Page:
Our Work

VNRC Urges Action in Wake of Solid Climate Report

October 29, 2007

Boosting efficiency and renewable energy, protecting Vermont’s “green bank” of farms and forests, and investing in public transportation are among the recommendations in the long-awaited Governor’s Commission on Climate Change report, issued October 26.

“This report is our roadmap to a green economy, and our recommendations are built on solid information,” said Elizabeth Courtney, one of six members of the commission and VNRC’s executive director. “Now, it’s more clear than ever just how Vermont can most quickly and effectively reduce its contribution to global warming. Vermonters are counting on the governor and the Legislature to move forward in addressing the challenge before us.”

Courtney noted that much of the climate change report focuses on solutions, like land use planning changes and protection of natural resources, that VNRC has championed for years.

“There’s a real opportunity for the state of Vermont to turn the problem of climate change into opportunity,” said Courtney. “Vermont must embrace this report not only as key to tackling this monumental issue, but also as the first step to building a green economy through innovation and entrepreneurship. But to do that, the state must actually implement the recommendations of the Climate Change Commission.”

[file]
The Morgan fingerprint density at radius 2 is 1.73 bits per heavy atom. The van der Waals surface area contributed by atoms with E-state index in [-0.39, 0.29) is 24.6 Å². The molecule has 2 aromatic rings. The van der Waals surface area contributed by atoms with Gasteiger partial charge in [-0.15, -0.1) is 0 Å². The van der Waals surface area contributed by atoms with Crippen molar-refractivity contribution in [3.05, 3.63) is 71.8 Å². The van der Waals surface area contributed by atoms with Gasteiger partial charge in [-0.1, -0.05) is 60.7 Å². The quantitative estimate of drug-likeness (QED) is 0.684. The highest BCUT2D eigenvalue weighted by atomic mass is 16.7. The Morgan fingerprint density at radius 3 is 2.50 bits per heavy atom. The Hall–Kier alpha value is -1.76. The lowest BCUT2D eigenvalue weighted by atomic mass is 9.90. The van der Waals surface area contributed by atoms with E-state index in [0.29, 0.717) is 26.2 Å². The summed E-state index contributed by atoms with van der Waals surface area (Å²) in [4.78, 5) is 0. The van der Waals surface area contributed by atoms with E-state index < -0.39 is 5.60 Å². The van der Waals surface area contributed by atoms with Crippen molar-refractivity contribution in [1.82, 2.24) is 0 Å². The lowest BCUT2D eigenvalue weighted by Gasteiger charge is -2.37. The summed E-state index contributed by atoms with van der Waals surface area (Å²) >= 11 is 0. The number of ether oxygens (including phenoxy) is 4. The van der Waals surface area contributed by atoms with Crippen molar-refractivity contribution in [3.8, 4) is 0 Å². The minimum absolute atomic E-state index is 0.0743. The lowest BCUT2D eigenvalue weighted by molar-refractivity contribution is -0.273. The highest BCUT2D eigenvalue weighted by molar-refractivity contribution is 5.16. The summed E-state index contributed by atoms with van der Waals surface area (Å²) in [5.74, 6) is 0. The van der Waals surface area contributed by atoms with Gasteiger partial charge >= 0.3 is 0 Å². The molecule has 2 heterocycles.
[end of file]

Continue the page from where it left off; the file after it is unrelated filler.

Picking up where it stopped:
(Read more about VNRC’s call for implementation of the climate commission’s recommendations in our recent editorial.)

The commission recommended 38 strategies to fight climate change. The number one overarching strategy the commission put forward is the expansion of the state’s energy efficiency program, a proposal lawmakers brought to the governor last year, only to have the governor veto it amid controversy.

The current efficiency program known as Efficiency Vermont allows homeowners and businesses to get advice and financial incentives to cut their electricity bills. The enhanced program, suggested in the report, would offer state help to people who want to cut heating oil and natural gas bills. Under that expanded program, Vermonters could get advice, as well as financial incentives, to do things like install efficient furnaces, replace leaky windows, and bulk up the insulation in their homes. The recommendation also calls for more incentives for developing renewable power.

The six members of the commission were chosen by the governor and worked for 18-months to come up with the recommendations. A plenary group of 31 members met seven times to look at the hard facts, and come up with base recommendations.

“The report is the result of a rigorous, broad-based effort,” Courtney said. “Let’s make sure this report is actually implemented.”

Read the Governor’s Commission on Climate Change report here.